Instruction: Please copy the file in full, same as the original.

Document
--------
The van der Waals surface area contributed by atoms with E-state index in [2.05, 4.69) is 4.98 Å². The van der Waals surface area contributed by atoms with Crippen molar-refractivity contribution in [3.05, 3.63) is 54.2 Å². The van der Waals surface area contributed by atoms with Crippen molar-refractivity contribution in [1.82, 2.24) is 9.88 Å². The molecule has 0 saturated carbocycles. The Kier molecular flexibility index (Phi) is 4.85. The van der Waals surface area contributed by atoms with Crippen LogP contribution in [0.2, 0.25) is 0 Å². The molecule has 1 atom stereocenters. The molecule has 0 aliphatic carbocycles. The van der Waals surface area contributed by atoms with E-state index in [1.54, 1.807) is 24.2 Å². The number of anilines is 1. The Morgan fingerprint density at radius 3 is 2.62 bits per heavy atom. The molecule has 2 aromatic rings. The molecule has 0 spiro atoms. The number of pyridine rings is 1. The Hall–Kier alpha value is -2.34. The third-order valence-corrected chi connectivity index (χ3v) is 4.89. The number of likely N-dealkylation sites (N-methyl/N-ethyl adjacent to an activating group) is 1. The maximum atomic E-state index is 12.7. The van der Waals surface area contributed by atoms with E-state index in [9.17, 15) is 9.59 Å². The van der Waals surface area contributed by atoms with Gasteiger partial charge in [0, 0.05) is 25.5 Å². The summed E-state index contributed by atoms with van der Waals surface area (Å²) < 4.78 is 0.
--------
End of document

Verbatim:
The van der Waals surface area contributed by atoms with E-state index in [2.05, 4.69) is 4.98 Å². The van der Waals surface area contributed by atoms with Crippen molar-refractivity contribution in [3.05, 3.63) is 54.2 Å². The van der Waals surface area contributed by atoms with Crippen molar-refractivity contribution in [1.82, 2.24) is 9.88 Å². The molecule has 0 saturated carbocycles. The Kier molecular flexibility index (Phi) is 4.85. The van der Waals surface area contributed by atoms with Crippen LogP contribution in [0.2, 0.25) is 0 Å². The molecule has 1 atom stereocenters. The molecule has 0 aliphatic carbocycles. The van der Waals surface area contributed by atoms with E-state index in [1.54, 1.807) is 24.2 Å². The number of anilines is 1. The Morgan fingerprint density at radius 3 is 2.62 bits per heavy atom. The molecule has 2 aromatic rings. The molecule has 0 spiro atoms. The number of pyridine rings is 1. The Hall–Kier alpha value is -2.34. The third-order valence-corrected chi connectivity index (χ3v) is 4.89. The number of likely N-dealkylation sites (N-methyl/N-ethyl adjacent to an activating group) is 1. The maximum atomic E-state index is 12.7. The van der Waals surface area contributed by atoms with E-state index in [9.17, 15) is 9.59 Å². The van der Waals surface area contributed by atoms with Gasteiger partial charge in [0, 0.05) is 25.5 Å². The summed E-state index contributed by atoms with van der Waals surface area (Å²) < 4.78 is 0.